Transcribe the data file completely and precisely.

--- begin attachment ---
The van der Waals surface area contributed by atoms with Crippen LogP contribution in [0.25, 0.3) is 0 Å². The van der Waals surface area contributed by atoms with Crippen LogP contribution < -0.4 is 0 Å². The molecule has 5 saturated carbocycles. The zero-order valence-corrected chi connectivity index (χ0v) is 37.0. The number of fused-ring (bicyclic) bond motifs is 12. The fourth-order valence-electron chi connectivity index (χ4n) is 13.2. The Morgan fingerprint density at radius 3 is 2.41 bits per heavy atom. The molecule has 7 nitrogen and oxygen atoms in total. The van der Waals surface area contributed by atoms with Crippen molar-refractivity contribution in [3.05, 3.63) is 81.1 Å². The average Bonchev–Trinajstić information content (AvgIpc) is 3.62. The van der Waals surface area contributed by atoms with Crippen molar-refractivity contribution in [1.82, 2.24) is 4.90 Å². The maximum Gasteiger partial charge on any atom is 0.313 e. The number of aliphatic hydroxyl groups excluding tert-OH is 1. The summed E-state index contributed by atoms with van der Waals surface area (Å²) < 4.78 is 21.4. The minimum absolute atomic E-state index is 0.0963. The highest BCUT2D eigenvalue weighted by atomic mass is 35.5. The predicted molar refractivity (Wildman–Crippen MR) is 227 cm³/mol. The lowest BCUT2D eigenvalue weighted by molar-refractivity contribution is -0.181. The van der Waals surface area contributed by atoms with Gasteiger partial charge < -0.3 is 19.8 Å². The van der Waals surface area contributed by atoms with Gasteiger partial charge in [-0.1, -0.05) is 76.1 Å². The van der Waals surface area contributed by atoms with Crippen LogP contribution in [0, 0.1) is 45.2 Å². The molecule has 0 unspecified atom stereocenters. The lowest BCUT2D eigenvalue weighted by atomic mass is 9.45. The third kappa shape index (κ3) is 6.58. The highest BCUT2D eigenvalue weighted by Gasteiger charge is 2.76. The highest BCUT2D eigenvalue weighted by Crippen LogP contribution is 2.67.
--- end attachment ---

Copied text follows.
The van der Waals surface area contributed by atoms with Crippen LogP contribution in [0.25, 0.3) is 0 Å². The van der Waals surface area contributed by atoms with Crippen LogP contribution < -0.4 is 0 Å². The molecule has 5 saturated carbocycles. The zero-order valence-corrected chi connectivity index (χ0v) is 37.0. The number of fused-ring (bicyclic) bond motifs is 12. The fourth-order valence-electron chi connectivity index (χ4n) is 13.2. The Morgan fingerprint density at radius 3 is 2.41 bits per heavy atom. The molecule has 7 nitrogen and oxygen atoms in total. The van der Waals surface area contributed by atoms with Crippen molar-refractivity contribution in [3.05, 3.63) is 81.1 Å². The average Bonchev–Trinajstić information content (AvgIpc) is 3.62. The van der Waals surface area contributed by atoms with Crippen molar-refractivity contribution in [1.82, 2.24) is 4.90 Å². The maximum Gasteiger partial charge on any atom is 0.313 e. The number of aliphatic hydroxyl groups excluding tert-OH is 1. The summed E-state index contributed by atoms with van der Waals surface area (Å²) < 4.78 is 21.4. The minimum absolute atomic E-state index is 0.0963. The highest BCUT2D eigenvalue weighted by atomic mass is 35.5. The predicted molar refractivity (Wildman–Crippen MR) is 227 cm³/mol. The lowest BCUT2D eigenvalue weighted by molar-refractivity contribution is -0.181. The van der Waals surface area contributed by atoms with Gasteiger partial charge < -0.3 is 19.8 Å². The van der Waals surface area contributed by atoms with Gasteiger partial charge in [-0.1, -0.05) is 76.1 Å². The van der Waals surface area contributed by atoms with Crippen LogP contribution in [0, 0.1) is 45.2 Å². The molecule has 0 unspecified atom stereocenters. The lowest BCUT2D eigenvalue weighted by atomic mass is 9.45. The third kappa shape index (κ3) is 6.58. The highest BCUT2D eigenvalue weighted by Gasteiger charge is 2.76. The highest BCUT2D eigenvalue weighted by Crippen LogP contribution is 2.67.